Six months after the establishment of the state of siege, the inhabitants of Goma, in the DRC, are still living “with fear in their stomachs”

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A patrol of the United Nations Stabilization Mission in the Democratic Republic of the Congo (MONUSCO) in Goma, in November 2008.

Thomas * disappeared one August morning on his way to school. During the day, his father received a phone call: a transformed, robotic voice informed him that the little one had been kidnapped and that he risked enduring the worst abuse if a ransom was not paid. At first incredulous, Patrice * and his wife very quickly learned that they were not the only ones affected: the same kidnappers have already attacked other families in Goma. So they filed a complaint.

Since then, Patrice sighs, “The authorities remain mouths closed”. If he doesn’t want his son to suffer the same fate as the 3-year-old with machete gashes in his arms he saw after his release, he has no choice: $ 2,000 has already been transferred to eight phone numbers via mobile payment platforms. It would take double.

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In Goma, the capital of the province of North Kivu, in the east of the Democratic Republic of Congo (DRC), thefts, robberies, targeted assassinations and kidnappings are still commonplace, despite the establishment of the state of siege in May. At nightfall, a band nicknamed the “40 thieves” terrorizes the inhabitants.

Neither the curfew imposed at 10 p.m., nor the ban on movement of motorcycles after 7 p.m., nor the replacement of the civil authorities by officers of the armed forces or the police have stopped urban delinquency.

“Anguish in the stomach when it is dark”

Worse, citizen associations point the finger at the police that they accuse of being an accomplice in this banditry. Placide Nzilamba, secretary of civil society in North Kivu, a structure that brings together all the citizens’ associations in the region, is fighting for the army and police camps to move outside the city. Today, he regrets, “They are not fenced and they are populated by soldiers out of control.”

The officers, for their part, defend themselves against allowing violence and impunity to flourish. “There are hearings at the level of military courts to reframe those who behave badly”, assures Lieutenant-Colonel Guillaume Njike Kaiko, one of the spokesman for the Congolese army in North Kivu.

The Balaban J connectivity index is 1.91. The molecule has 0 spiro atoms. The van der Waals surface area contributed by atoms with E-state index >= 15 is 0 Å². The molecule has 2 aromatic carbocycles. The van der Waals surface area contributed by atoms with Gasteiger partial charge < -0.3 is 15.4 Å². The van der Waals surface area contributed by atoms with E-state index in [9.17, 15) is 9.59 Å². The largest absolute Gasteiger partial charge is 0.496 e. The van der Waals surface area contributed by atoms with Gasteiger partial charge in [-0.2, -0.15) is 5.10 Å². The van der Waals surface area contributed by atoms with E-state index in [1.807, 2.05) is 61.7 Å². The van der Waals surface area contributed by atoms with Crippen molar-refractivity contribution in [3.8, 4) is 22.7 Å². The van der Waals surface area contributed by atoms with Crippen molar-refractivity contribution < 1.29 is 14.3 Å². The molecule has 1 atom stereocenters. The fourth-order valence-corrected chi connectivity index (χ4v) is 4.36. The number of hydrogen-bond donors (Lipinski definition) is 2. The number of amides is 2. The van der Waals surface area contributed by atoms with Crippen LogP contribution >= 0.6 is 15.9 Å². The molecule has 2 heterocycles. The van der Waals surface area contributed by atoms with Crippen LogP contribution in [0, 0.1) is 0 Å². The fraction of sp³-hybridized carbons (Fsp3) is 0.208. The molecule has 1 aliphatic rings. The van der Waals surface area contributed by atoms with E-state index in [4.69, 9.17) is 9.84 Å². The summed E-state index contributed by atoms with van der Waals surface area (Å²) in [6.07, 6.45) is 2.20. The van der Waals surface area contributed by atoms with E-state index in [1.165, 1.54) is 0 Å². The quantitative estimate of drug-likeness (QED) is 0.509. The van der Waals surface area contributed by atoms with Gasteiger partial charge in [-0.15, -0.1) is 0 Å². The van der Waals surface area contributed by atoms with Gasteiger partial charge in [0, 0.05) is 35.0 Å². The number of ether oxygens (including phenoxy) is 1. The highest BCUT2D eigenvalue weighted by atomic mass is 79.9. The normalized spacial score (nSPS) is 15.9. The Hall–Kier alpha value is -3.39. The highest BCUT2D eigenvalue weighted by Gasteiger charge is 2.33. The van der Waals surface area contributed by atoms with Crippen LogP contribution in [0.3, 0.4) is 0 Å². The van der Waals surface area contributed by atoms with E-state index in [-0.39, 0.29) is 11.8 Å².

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Admittedly, the increased presence in town of the police since May 6 has improved the security situation in places. In the Kituku market for example, on the outskirts of Goma, the offices of the police commissioner, the National Intelligence Agency (ANR) and the General Directorate of Migration (DGM) overlook the market halls. Facing Lake Kivu, officials scrutinize the comings and goings of makeshift boats that come to supply the stalls.

Considered one of the strongholds of local crime, the neighborhood has been “Looped” in mid-October. “Today, security has returned a bit. But we always have anguish in our stomachs when it is dark ”, laments Pierre, a local resident.

“Tomorrow, it could be me”

The same evils and the same fears plague the whole province. Today holed up in a narrow hovel in Goma, Bruno, his brother, his mother and his grandparents had to flee Beni, the second city of North Kivu. There, the Allied Democratic Forces (ADF, the acronym in English) – an armed group originally composed of Ugandan Muslim rebels whose leaders have pledged allegiance to the jihadist Islamic State organization – have since stolen, looted and massacred. more than two decades.

Repeated attacks which forced Bruno to give up his studies and his work. ” I told myself all the time that tomorrow it could be me ”, he explains, sitting on the sofa where he now spends his days staring at a tiny TV screen.

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According to the UN Office for the Coordination of Humanitarian Affairs, Ituri, the other province in eastern DRC affected by the state of siege, had nearly 1.7 million displaced people in August. . As in North Kivu, military operations there have increased since May.

“More than 2,000 members of armed groups surrendered or were neutralized by Congolese soldiers”, says General Marcos De Sá Affonso Da Costa, Force Commander of the United Nations Stabilization Mission in the Democratic Republic of the Congo (Monusco).

But the state of siege’s goal of ending a never-ending war is still far from being achieved. At least 683 civilians have been killed by armed groups over the past six months in Ituri and North Kivu, according to the Kivu Security Barometer’s count.

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* First names have been changed.

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Six months after the establishment of the state of siege, the inhabitants of Goma, in the DRC, are still living “with fear in their stomachs”